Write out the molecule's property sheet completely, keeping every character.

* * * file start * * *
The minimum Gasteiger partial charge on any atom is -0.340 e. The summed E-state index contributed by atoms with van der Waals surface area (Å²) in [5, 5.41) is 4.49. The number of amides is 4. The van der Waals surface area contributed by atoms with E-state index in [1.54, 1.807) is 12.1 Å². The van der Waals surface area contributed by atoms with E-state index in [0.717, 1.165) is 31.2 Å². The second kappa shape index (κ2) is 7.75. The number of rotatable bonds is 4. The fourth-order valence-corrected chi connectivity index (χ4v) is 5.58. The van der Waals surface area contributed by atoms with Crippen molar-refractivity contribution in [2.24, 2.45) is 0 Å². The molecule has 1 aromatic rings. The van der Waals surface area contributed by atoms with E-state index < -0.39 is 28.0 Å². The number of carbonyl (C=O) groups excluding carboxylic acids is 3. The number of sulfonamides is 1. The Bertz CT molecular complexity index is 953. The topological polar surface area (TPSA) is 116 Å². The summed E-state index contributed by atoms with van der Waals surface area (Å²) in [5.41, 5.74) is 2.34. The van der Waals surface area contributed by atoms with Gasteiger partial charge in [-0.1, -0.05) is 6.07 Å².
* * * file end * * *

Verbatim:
The minimum Gasteiger partial charge on any atom is -0.340 e. The summed E-state index contributed by atoms with van der Waals surface area (Å²) in [5, 5.41) is 4.49. The number of amides is 4. The van der Waals surface area contributed by atoms with E-state index in [1.54, 1.807) is 12.1 Å². The van der Waals surface area contributed by atoms with E-state index in [0.717, 1.165) is 31.2 Å². The second kappa shape index (κ2) is 7.75. The number of rotatable bonds is 4. The fourth-order valence-corrected chi connectivity index (χ4v) is 5.58. The van der Waals surface area contributed by atoms with Crippen molar-refractivity contribution in [2.24, 2.45) is 0 Å². The molecule has 1 aromatic rings. The van der Waals surface area contributed by atoms with E-state index < -0.39 is 28.0 Å². The number of carbonyl (C=O) groups excluding carboxylic acids is 3. The number of sulfonamides is 1. The Bertz CT molecular complexity index is 953. The topological polar surface area (TPSA) is 116 Å². The summed E-state index contributed by atoms with van der Waals surface area (Å²) in [5.41, 5.74) is 2.34. The van der Waals surface area contributed by atoms with Gasteiger partial charge in [-0.1, -0.05) is 6.07 Å².